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Turning Channel Conflict into Channel Opportunity: Three Steps to Leverage Ecommerce to Grow Revenue Across All Channels

B2B commerce can enable manufacturers to grow sales across all channels, including traditional distribution. Take advantage of this for your business in 2019.

If you are a B2B manufacturer or brand, you have likely spent quite a lot of time, effort, and money establishing relationships with distributors and other resellers to help them drive sales. When a good working relationship exists with these channel partners, it can be viewed as self-destructive to undercut sales and profits by marketing directly to buyers. The specter of conflict with these traditional channels looms large and forces many manufacturers into inaction on digital commerce

This conventional logic ignores purchase preference shifts by buyers who are becoming heavily digitized. This includes every participant in the supply chain – from manufacturer to distributor to reseller to the customer. Taking advantage of digital can in fact benefit all of a manufacturer’s channels – including traditional ones.

So, what is everyone worried about?

Price is usually the main source of channel conflict. There is powerful math for most manufacturers to sell direct, considering the large amount of margin typically available by selling at a list price. This power to disintermediate is the central underlying factor that defines channel conflict and must be managed by manufacturers to avoid alienating traditional reseller channels. Resellers are often responsible for a very large percentage of a manufacturer’s revenues, and this must be respected. In addition, many resellers add real value to the end consumer. Balance is required, but a careful approach can help B2Bs maximize sales in both traditional channels and new direct channels – simultaneously. 

Turning Channel Conflict into Channel Opportunity

The first step for B2B manufacturing ecommerce is to have a plan for how to approach channel conflict and turn it into a growth engine for all channels, which means first understanding the value chain for a B2B company’s products entirely, from start to finish, by each selling channel, and understanding the value that each player adds. It is also important to understand how distributors or resellers are selling themselves. This is the key: Digital commerce efforts can complement and enhance how a distributor operates. Making all buyers’ jobs easier is pivotal to success with B2B ecommerce, and this can also include traditional resale channels.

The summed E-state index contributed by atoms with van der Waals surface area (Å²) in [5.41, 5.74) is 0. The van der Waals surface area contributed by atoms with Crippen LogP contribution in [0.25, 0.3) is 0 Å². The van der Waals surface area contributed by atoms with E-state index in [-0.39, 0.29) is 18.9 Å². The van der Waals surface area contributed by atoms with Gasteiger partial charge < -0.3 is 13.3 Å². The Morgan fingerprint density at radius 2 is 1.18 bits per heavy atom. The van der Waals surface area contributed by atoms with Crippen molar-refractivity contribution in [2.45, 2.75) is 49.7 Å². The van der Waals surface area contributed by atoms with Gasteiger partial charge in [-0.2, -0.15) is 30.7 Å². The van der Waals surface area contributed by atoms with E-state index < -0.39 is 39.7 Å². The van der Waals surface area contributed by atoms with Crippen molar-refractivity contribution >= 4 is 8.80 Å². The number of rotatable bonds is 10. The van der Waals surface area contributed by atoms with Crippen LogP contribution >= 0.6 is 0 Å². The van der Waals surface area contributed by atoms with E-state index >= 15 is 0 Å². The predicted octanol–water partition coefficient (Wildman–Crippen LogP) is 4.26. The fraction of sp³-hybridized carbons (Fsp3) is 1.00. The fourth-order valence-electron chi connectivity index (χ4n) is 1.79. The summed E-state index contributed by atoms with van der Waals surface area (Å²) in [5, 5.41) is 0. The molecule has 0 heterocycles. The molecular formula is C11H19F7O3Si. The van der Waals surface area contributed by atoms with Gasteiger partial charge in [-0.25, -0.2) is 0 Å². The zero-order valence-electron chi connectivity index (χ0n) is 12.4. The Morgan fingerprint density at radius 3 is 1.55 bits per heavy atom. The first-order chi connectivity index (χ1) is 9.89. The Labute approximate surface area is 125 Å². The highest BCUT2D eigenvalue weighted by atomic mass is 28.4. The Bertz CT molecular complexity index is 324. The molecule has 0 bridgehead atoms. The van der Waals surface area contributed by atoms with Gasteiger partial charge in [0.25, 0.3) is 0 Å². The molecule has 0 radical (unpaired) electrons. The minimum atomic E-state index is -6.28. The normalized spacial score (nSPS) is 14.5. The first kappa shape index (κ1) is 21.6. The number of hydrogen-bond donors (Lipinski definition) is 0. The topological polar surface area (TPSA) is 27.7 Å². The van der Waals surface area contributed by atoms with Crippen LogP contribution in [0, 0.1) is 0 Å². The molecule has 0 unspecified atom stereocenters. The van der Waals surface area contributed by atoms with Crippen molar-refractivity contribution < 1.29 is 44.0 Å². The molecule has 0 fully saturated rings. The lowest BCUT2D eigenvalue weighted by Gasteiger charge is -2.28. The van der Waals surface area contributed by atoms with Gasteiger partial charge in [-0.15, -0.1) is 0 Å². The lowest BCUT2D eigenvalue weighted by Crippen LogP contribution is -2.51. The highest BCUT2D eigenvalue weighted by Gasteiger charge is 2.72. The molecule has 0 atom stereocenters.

Let’s turn channel conflict into channel opportunity. A good channel opportunity plan includes three components:

1. Define Each Channel’s Capabilities and Value

A channel opportunity plan should evaluate how each current sales channel operates, and what it can do with additional attention and support. A B2B manufacturer can start by analyzing their current and prospective selling channels (e.g., distributors, original equipment manufacturers, other resellers, in-house and external sales forces, ecommerce). 

Once the channel mix is laid out, then address the following key questions for each channel:

  • How much revenue is currently being driven through each channel?

  • Why does the end consumer use this channel to buy products?

  • What is the key value that the channel adds to the end customer's buying experience?

  • Do the channels add product, application or other expertise that goes beyond just buying a product?

  • What selling channels do resellers use for a product? For example, do they have their own sales force in the field, a call center, etc.? By putting additional sales and marketing resources behind products, resellers often extend a brand’s market presence, adding value in the long run.

  • For resellers, do they have their own ecommerce channel? How are the manufacturer's products and brand being represented?

  • What systems and investments might the end customer have made with resellers to ease the friction of doing business (e.g., electronic data interchange or other automated ordering systems)?

  • What potential does each channel have to increase sales if additional investments are made in an ecommerce system and product data improvements?

2. Clearly Articulate a Pricing Approach, Organized by Channel

It is critical to understand the pricing dynamics of a B2B manufacturer’s market. They can begin, by understanding the gross margin profile of their products and what economic benefits they can achieve by selling direct via ecommerce. Some key questions to ask regarding pricing approach include: